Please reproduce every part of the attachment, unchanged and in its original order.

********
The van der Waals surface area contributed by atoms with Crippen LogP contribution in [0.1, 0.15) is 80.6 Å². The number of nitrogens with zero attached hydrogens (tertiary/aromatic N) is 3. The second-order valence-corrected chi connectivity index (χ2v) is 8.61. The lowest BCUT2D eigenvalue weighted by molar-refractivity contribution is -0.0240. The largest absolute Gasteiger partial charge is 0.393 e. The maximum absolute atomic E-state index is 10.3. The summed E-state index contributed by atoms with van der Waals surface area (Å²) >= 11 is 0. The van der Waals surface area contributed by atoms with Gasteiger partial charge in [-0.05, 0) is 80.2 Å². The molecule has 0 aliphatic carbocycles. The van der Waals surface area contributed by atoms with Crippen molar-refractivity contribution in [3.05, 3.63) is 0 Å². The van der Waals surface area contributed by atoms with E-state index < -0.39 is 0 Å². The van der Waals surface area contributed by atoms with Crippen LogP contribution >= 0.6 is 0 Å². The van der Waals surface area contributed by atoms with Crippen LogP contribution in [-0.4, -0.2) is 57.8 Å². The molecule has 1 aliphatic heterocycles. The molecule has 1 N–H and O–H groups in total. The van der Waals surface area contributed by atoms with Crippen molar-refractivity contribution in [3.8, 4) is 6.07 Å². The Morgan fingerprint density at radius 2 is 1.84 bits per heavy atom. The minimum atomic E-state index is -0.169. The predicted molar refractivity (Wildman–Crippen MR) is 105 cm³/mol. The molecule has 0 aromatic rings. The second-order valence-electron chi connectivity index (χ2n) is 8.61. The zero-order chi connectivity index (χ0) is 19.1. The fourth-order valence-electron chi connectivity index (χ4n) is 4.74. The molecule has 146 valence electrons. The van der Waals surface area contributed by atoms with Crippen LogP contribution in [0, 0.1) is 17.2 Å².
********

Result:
The van der Waals surface area contributed by atoms with Crippen LogP contribution in [0.1, 0.15) is 80.6 Å². The number of nitrogens with zero attached hydrogens (tertiary/aromatic N) is 3. The second-order valence-corrected chi connectivity index (χ2v) is 8.61. The lowest BCUT2D eigenvalue weighted by molar-refractivity contribution is -0.0240. The largest absolute Gasteiger partial charge is 0.393 e. The maximum absolute atomic E-state index is 10.3. The summed E-state index contributed by atoms with van der Waals surface area (Å²) >= 11 is 0. The van der Waals surface area contributed by atoms with Gasteiger partial charge in [-0.05, 0) is 80.2 Å². The molecule has 0 aliphatic carbocycles. The van der Waals surface area contributed by atoms with Crippen molar-refractivity contribution in [3.05, 3.63) is 0 Å². The van der Waals surface area contributed by atoms with E-state index < -0.39 is 0 Å². The van der Waals surface area contributed by atoms with Crippen LogP contribution >= 0.6 is 0 Å². The van der Waals surface area contributed by atoms with Crippen LogP contribution in [-0.4, -0.2) is 57.8 Å². The molecule has 1 aliphatic heterocycles. The molecule has 1 N–H and O–H groups in total. The van der Waals surface area contributed by atoms with Crippen molar-refractivity contribution in [3.8, 4) is 6.07 Å². The Morgan fingerprint density at radius 2 is 1.84 bits per heavy atom. The minimum atomic E-state index is -0.169. The predicted molar refractivity (Wildman–Crippen MR) is 105 cm³/mol. The molecule has 0 aromatic rings. The second-order valence-electron chi connectivity index (χ2n) is 8.61. The zero-order chi connectivity index (χ0) is 19.1. The fourth-order valence-electron chi connectivity index (χ4n) is 4.74. The molecule has 146 valence electrons. The van der Waals surface area contributed by atoms with Crippen LogP contribution in [0, 0.1) is 17.2 Å².